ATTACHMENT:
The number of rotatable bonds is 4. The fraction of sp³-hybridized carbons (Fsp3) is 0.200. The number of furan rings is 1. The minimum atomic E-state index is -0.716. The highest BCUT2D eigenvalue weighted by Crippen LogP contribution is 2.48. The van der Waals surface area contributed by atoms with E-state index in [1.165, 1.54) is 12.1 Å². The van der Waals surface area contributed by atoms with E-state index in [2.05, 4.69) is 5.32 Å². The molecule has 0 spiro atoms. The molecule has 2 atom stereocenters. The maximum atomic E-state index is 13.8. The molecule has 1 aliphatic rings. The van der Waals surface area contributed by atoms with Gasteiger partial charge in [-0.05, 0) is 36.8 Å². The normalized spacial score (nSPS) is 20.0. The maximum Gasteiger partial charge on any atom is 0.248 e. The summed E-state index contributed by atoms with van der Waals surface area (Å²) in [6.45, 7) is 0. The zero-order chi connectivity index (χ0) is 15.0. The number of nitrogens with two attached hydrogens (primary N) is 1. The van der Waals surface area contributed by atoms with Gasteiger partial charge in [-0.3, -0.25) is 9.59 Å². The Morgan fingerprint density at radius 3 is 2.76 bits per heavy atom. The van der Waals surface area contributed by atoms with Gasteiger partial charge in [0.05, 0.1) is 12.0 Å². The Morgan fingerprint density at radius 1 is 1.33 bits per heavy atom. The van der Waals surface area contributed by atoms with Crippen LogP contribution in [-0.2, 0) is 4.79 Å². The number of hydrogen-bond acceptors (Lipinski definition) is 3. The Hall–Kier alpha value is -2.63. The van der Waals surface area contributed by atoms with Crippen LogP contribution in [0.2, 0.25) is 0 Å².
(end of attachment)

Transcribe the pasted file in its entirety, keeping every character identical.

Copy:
The number of rotatable bonds is 4. The fraction of sp³-hybridized carbons (Fsp3) is 0.200. The number of furan rings is 1. The minimum atomic E-state index is -0.716. The highest BCUT2D eigenvalue weighted by Crippen LogP contribution is 2.48. The van der Waals surface area contributed by atoms with E-state index in [1.165, 1.54) is 12.1 Å². The van der Waals surface area contributed by atoms with E-state index in [2.05, 4.69) is 5.32 Å². The molecule has 0 spiro atoms. The molecule has 2 atom stereocenters. The maximum atomic E-state index is 13.8. The molecule has 1 aliphatic rings. The van der Waals surface area contributed by atoms with Gasteiger partial charge in [-0.05, 0) is 36.8 Å². The normalized spacial score (nSPS) is 20.0. The maximum Gasteiger partial charge on any atom is 0.248 e. The summed E-state index contributed by atoms with van der Waals surface area (Å²) in [6.45, 7) is 0. The zero-order chi connectivity index (χ0) is 15.0. The number of nitrogens with two attached hydrogens (primary N) is 1. The van der Waals surface area contributed by atoms with Gasteiger partial charge in [-0.3, -0.25) is 9.59 Å². The Morgan fingerprint density at radius 3 is 2.76 bits per heavy atom. The van der Waals surface area contributed by atoms with Gasteiger partial charge in [0.05, 0.1) is 12.0 Å². The Morgan fingerprint density at radius 1 is 1.33 bits per heavy atom. The van der Waals surface area contributed by atoms with Crippen LogP contribution in [-0.2, 0) is 4.79 Å². The number of hydrogen-bond acceptors (Lipinski definition) is 3. The Hall–Kier alpha value is -2.63. The van der Waals surface area contributed by atoms with Crippen LogP contribution in [0.2, 0.25) is 0 Å².